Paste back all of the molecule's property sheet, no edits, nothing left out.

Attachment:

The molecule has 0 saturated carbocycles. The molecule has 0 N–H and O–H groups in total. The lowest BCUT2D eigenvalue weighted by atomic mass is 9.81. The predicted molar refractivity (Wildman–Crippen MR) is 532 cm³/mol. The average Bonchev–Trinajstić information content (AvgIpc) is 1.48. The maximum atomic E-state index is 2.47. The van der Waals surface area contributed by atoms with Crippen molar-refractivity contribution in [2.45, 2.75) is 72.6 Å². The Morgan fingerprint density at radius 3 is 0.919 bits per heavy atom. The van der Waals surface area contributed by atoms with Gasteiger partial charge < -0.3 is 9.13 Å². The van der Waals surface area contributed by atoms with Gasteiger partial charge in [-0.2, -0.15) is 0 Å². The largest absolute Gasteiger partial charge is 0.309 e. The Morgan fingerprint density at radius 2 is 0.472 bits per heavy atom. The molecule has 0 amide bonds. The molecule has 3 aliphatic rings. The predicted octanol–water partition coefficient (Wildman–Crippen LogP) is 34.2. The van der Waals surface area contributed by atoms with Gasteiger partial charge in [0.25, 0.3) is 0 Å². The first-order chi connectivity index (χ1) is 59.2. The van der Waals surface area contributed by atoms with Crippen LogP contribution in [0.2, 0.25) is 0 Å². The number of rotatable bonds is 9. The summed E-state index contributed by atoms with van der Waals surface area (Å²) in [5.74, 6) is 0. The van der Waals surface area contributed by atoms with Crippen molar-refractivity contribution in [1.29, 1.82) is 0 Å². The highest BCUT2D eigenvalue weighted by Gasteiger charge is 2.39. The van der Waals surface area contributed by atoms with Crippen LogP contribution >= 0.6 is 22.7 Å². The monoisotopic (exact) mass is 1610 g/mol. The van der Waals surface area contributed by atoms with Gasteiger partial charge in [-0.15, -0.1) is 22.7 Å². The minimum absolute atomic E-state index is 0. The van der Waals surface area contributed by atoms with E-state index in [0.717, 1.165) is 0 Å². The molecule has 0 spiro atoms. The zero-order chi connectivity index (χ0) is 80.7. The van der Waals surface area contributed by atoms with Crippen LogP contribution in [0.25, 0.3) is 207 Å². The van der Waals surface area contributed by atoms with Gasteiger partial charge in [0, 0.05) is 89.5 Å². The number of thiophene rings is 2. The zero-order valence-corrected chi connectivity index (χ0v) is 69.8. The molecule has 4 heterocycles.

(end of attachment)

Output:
The molecule has 0 saturated carbocycles. The molecule has 0 N–H and O–H groups in total. The lowest BCUT2D eigenvalue weighted by atomic mass is 9.81. The predicted molar refractivity (Wildman–Crippen MR) is 532 cm³/mol. The average Bonchev–Trinajstić information content (AvgIpc) is 1.48. The maximum atomic E-state index is 2.47. The van der Waals surface area contributed by atoms with Crippen molar-refractivity contribution in [2.45, 2.75) is 72.6 Å². The Morgan fingerprint density at radius 3 is 0.919 bits per heavy atom. The van der Waals surface area contributed by atoms with Gasteiger partial charge < -0.3 is 9.13 Å². The van der Waals surface area contributed by atoms with Gasteiger partial charge in [-0.2, -0.15) is 0 Å². The largest absolute Gasteiger partial charge is 0.309 e. The Morgan fingerprint density at radius 2 is 0.472 bits per heavy atom. The molecule has 0 amide bonds. The molecule has 3 aliphatic rings. The predicted octanol–water partition coefficient (Wildman–Crippen LogP) is 34.2. The van der Waals surface area contributed by atoms with Gasteiger partial charge in [0.25, 0.3) is 0 Å². The first-order chi connectivity index (χ1) is 59.2. The van der Waals surface area contributed by atoms with Crippen LogP contribution in [0.2, 0.25) is 0 Å². The number of rotatable bonds is 9. The summed E-state index contributed by atoms with van der Waals surface area (Å²) in [5.74, 6) is 0. The van der Waals surface area contributed by atoms with Crippen molar-refractivity contribution in [1.29, 1.82) is 0 Å². The highest BCUT2D eigenvalue weighted by Gasteiger charge is 2.39. The van der Waals surface area contributed by atoms with Crippen LogP contribution >= 0.6 is 22.7 Å². The monoisotopic (exact) mass is 1610 g/mol. The van der Waals surface area contributed by atoms with Gasteiger partial charge in [-0.15, -0.1) is 22.7 Å². The minimum absolute atomic E-state index is 0. The van der Waals surface area contributed by atoms with E-state index in [0.717, 1.165) is 0 Å². The molecule has 0 spiro atoms. The zero-order chi connectivity index (χ0) is 80.7. The van der Waals surface area contributed by atoms with Crippen LogP contribution in [0.25, 0.3) is 207 Å². The van der Waals surface area contributed by atoms with Gasteiger partial charge in [0, 0.05) is 89.5 Å². The number of thiophene rings is 2. The zero-order valence-corrected chi connectivity index (χ0v) is 69.8. The molecule has 4 heterocycles.